99 Olds Bravada-exhaust check valve failed, melted my wiring harness. How do I fix it?

Tiny
THE KIRBSTER
  • MEMBER
  • 1999 OLDSMOBILE BRAVADA
  • AWD
  • AUTOMATIC
  • 150,000 MILES
Drove my `99 Bravada to the shop to get a miss fixed-they replaced the plug wires, it still missed. Said they were out of time for the day, drive it home, we'll try again next week. On the way home, the exhaust check valve I guess must have failed, because the rubber hose coming from it melted thru. Due to a STUPID DESIGN FLAW, the main wiring harness lies right against this rubber hose. Now I have a vehicle that won't run, about 80 little wires with all the insulation melted off, and a few of them melted in two.

Any ideas on how to fix this short of a new wiring harness?
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Thursday, March 29th, 2012 AT 2:22 AM

3 Replies

Tiny
CARADIODOC
  • EXPERT
New wiring harnesses are REAL expensive and rarely purchased except when they're under warranty and you aren't paying the bill anyhow. Instead, trot on down to the local salvage yard for a used harness. If you have a pick-your-own-parts yard nearby, you can see where all the plugs are that you'll need to get to on your vehicle. This is one of the few instances when replacing the entire harness is preferable to repairing the few damaged wires.

To be safe, try to find a harness from the same year vehicle just in case there were some changes made. Look for the same engine size too, and the same options, (cruise control, air conditioning, etc).

I've had that same valve fail on other brands of cars with the same rubber hose melting so it's not just a GM thing.
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Thursday, March 29th, 2012 AT 2:32 AM
Tiny
THE KIRBSTER
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Do you think I would have to have the harness from a Bravada specifically? Or would a harness from the same year Blazer or Jimmy work? Bravadas are fairly scarce around here.

Out of morbid curiosity. The other vehicles that had this valve fail & melt the rubber hose, did the wiring harness lie on the rubber hose on those vehicles too? It just seems like that was asking for trouble!
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Friday, April 6th, 2012 AT 11:12 AM
Tiny
CARADIODOC
  • EXPERT
That valve that failed for me was on a '78 Chrysler LeBaron. The only symptom was a loud thumping / roaring noise when I took the lid off the air filter housing. There weren't any wires near it. I plugged the hose off with an old Christmas tree light bulb! That stopped the hot exhaust gases from flowing up there so the hose survived many years like that. By the time I learned what that valve did, there was no point in replacing it. The car ran fine without it.

I'm not exactly a GM expert but I think the Blazer is the same vehicle. GM is really famous for having a severe lack of interchangeability between their various models, so the best I can suggest is to look at the connectors and wire colors to see if they're the same. There's usually a paper tag with a part number on it too that you can compare. If they're the same, they're the same. If the numbers are different, don't panic right away. Sometimes the harness could be identical but a little longer because it has to reach to a component that is located in a little different spot on one model. That is enough to warrant a different part number. On some models, there could one or entire wires missing. They do that to save money when a vehicle doesn't have some option. For example, there could be a dozen wires in one harness and five of them are for the cruise control. If a car doesn't have cruise control, they'll leave those five wires off but use the rest of the harness for the other things. That doesn't sound like much savings until you realize that could apply to a million cars. They just saved a few million feet of wire. The new replacement harness will have those five wires so they don't have to keep multiple versions in inventory. While they saved a dollar on each original harness, they will charge you ten dollars more for that new harness. Those five wires just won't do anything. That's just an example of why there could be different wires. If the harness you find in the salvage yard has wires were they were missing on your old one, don't worry about them as long as the connectors are the same. If all you can find are harnesses that don't have enough wires, get two or three, then you can pull the terminals out of the connectors on one and put them into the other one to make up the harness you need. I've done that but I doubt it's going to come to that on your vehicle.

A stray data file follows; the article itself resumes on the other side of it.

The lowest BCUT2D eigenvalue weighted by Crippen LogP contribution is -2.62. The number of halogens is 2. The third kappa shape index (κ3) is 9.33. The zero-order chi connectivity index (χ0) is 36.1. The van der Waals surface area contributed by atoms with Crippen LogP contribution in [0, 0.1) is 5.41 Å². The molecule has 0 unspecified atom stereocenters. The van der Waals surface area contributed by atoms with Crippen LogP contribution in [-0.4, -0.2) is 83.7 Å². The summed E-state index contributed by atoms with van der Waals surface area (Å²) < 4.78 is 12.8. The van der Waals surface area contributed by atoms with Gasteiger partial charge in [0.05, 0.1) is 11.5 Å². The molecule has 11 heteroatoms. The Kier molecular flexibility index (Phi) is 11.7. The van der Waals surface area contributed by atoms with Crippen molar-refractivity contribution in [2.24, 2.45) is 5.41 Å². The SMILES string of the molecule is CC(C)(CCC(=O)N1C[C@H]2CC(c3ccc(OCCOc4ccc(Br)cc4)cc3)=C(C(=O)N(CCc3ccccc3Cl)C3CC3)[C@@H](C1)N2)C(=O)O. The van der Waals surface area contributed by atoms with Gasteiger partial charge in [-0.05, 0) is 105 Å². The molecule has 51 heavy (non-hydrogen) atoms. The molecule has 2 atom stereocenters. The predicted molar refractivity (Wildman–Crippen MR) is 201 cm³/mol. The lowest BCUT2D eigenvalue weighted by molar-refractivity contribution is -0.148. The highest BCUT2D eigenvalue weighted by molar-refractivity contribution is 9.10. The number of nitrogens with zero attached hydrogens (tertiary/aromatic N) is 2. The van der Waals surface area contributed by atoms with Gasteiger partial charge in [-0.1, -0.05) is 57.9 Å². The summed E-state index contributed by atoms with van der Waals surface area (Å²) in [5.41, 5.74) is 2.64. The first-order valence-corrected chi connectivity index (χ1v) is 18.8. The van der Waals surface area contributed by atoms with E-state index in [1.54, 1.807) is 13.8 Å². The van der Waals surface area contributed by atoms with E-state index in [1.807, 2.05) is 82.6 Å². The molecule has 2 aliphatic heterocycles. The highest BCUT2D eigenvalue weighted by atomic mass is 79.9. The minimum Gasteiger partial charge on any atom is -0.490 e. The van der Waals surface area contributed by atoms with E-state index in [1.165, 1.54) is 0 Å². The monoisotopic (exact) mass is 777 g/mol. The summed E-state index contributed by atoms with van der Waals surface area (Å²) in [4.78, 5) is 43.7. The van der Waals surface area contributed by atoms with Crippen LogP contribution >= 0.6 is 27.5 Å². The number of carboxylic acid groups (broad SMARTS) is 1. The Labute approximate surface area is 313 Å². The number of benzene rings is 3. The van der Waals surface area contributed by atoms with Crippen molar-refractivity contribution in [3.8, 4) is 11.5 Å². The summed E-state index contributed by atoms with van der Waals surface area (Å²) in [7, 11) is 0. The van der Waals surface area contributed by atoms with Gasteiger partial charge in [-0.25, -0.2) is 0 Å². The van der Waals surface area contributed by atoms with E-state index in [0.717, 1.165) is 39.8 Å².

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Friday, April 6th, 2012 AT 6:49 PM

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